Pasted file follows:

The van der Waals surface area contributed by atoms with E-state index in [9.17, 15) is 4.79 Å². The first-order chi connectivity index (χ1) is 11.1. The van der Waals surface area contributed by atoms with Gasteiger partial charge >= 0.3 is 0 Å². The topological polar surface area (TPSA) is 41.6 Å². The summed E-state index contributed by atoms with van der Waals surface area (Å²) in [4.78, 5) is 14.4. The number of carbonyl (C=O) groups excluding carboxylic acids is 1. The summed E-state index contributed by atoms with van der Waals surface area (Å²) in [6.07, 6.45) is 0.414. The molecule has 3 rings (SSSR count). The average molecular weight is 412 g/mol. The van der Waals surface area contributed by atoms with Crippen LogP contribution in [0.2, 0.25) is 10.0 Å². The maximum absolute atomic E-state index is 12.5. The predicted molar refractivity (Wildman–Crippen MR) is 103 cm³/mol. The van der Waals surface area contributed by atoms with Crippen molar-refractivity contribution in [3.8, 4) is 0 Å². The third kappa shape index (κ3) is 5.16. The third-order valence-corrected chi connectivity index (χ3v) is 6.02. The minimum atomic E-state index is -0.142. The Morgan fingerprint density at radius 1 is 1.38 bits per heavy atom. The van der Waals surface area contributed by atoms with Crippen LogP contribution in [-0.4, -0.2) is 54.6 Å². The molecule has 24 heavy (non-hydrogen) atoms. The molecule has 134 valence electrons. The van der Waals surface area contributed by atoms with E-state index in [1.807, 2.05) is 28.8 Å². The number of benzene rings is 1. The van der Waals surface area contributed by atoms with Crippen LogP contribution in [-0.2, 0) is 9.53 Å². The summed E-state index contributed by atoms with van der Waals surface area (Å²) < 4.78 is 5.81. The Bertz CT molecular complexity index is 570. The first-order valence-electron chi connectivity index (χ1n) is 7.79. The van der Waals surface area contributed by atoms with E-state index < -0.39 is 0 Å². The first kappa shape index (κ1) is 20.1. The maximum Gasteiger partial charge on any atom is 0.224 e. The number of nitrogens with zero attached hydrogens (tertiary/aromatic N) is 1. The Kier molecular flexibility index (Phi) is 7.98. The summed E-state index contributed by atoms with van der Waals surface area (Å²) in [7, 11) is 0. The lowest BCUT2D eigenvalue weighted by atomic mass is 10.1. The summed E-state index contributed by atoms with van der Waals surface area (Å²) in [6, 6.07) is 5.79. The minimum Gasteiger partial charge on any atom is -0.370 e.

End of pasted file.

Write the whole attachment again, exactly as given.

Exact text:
The van der Waals surface area contributed by atoms with E-state index in [9.17, 15) is 4.79 Å². The first-order chi connectivity index (χ1) is 11.1. The van der Waals surface area contributed by atoms with Gasteiger partial charge >= 0.3 is 0 Å². The topological polar surface area (TPSA) is 41.6 Å². The summed E-state index contributed by atoms with van der Waals surface area (Å²) in [4.78, 5) is 14.4. The number of carbonyl (C=O) groups excluding carboxylic acids is 1. The summed E-state index contributed by atoms with van der Waals surface area (Å²) in [6.07, 6.45) is 0.414. The molecule has 3 rings (SSSR count). The average molecular weight is 412 g/mol. The van der Waals surface area contributed by atoms with Crippen LogP contribution in [0.2, 0.25) is 10.0 Å². The maximum absolute atomic E-state index is 12.5. The predicted molar refractivity (Wildman–Crippen MR) is 103 cm³/mol. The van der Waals surface area contributed by atoms with Crippen molar-refractivity contribution in [3.8, 4) is 0 Å². The third kappa shape index (κ3) is 5.16. The third-order valence-corrected chi connectivity index (χ3v) is 6.02. The minimum atomic E-state index is -0.142. The Morgan fingerprint density at radius 1 is 1.38 bits per heavy atom. The van der Waals surface area contributed by atoms with Crippen LogP contribution in [-0.4, -0.2) is 54.6 Å². The molecule has 24 heavy (non-hydrogen) atoms. The molecule has 134 valence electrons. The van der Waals surface area contributed by atoms with E-state index in [1.807, 2.05) is 28.8 Å². The number of benzene rings is 1. The van der Waals surface area contributed by atoms with Crippen LogP contribution in [-0.2, 0) is 9.53 Å². The summed E-state index contributed by atoms with van der Waals surface area (Å²) < 4.78 is 5.81. The Bertz CT molecular complexity index is 570. The first-order valence-electron chi connectivity index (χ1n) is 7.79. The van der Waals surface area contributed by atoms with E-state index < -0.39 is 0 Å². The first kappa shape index (κ1) is 20.1. The maximum Gasteiger partial charge on any atom is 0.224 e. The number of nitrogens with zero attached hydrogens (tertiary/aromatic N) is 1. The Kier molecular flexibility index (Phi) is 7.98. The summed E-state index contributed by atoms with van der Waals surface area (Å²) in [7, 11) is 0. The lowest BCUT2D eigenvalue weighted by atomic mass is 10.1. The summed E-state index contributed by atoms with van der Waals surface area (Å²) in [6, 6.07) is 5.79. The minimum Gasteiger partial charge on any atom is -0.370 e.